Although I didn't enjoy the OP and ED tracks at all, the soundtrack as a whole is strong. As well as the typical use of piano pieces to create romantic mood, the soundtrack boldly - and very successfully - introduces other elements; electric guitars, percussion and the likes. This serves to add a climactic second layer of dynamism to the background music which really helps bring out vivid emotions in the longer romantic scenes.
The voices are also decent on the whole, and Yuzuyu's is particularly good. Rather than sounding like a grown woman trying to put on as high-pitched a voice as possible, Yuzuyu actually sounds like a five-year-old girl. This is essential in terms of suspension of disbelief and allows the character to display the necessary range of feelings and emotions.
As far as characters go, Aishiteruze Baby offers something of a mixed bag. While Kippei is a fantastic human being, he is not a fantastic character as - aside from a slight stupidity which generates a few comic moments - he is more or less free of weaknesses, making it a real challenge to empathise with him. Kokoro is somewhat more interesting, offering reticence and pride but not falling into the trap of being a textbook tsundere. A feat all too rarely achieved by female anime characters.
Yuzuyu, however, is undoubtedly the star of the show. Her character is immensely well written, and she behaves like the infant she is. Her bewilderment at being abandoned and tendency to blame herself for the difficulties suffered by those around her are movingly childlike, and make her far cuter than any over-the-top kawaii stereotype could ever hope to be. The fact that all the children in the series are written to act exactly like children is a masterstroke in characterisation, and perhaps enough to redeem the fact that almost all secondary characters are crushingly two-dimensional.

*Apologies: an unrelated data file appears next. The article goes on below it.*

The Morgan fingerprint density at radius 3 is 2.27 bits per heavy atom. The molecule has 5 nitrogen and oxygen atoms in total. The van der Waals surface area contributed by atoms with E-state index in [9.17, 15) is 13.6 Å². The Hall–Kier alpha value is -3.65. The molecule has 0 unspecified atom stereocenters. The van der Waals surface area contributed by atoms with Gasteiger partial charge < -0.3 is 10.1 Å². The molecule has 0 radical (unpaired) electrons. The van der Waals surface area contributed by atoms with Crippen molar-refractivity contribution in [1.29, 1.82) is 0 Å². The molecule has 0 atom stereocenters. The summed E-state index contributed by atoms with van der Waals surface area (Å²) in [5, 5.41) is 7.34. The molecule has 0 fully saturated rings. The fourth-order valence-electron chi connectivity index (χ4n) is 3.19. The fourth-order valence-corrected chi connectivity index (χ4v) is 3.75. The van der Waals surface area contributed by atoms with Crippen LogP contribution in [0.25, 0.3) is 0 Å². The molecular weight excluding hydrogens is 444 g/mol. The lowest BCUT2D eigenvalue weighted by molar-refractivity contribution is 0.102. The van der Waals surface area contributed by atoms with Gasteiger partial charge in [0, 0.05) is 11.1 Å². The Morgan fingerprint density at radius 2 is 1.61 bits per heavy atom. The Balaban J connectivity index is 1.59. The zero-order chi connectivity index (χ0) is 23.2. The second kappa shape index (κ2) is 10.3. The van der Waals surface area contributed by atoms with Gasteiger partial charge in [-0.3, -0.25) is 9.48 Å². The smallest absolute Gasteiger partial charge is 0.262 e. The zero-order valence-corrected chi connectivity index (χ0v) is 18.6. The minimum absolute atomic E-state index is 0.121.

I found this series difficult to love, but perhaps even more difficult to hate. In spite of missing opportunities to turn itself into a memorable and must-watch series, Aishiteruze Baby offers a constant flow of lightweight, feelgood drama, which is bound to appeal to the shoujo demographic, and may find some fans outside of this as well. However, its failure to truly explore the darkness which it toys with and its hesitance to offer profound conflicts between the main characters is sure to put other viewers off. All in all, so long as you expect nothing more than a fluffy and occasionally touching series, I feel I can recommend this show.
Whenever Kippei is at school, he has one thing on his mind: girls. From skipping class to cheesy lines, he'll do anything it takes to reel the ladies in, though he never seems to find the right person. But the bachelor lifestyle is soon to change when young Yuzuyu enters the picture. This five-year-old cutie has been abandoned by her mother, and is to be taken care of by none other than Kippei! Unfortunately for the both of them, Kippei has no experience raising a child, so the learning curve will be quite steep...
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When it comes to anime, I tend to be a fan of comedy, shoujo, romance or anything else that will put a smile on my face. However, I'll review pretty much anything. Whether you like or dislike my reviews, I'm always glad to receive feedback, and I'm always happy to get into intelligent discussions.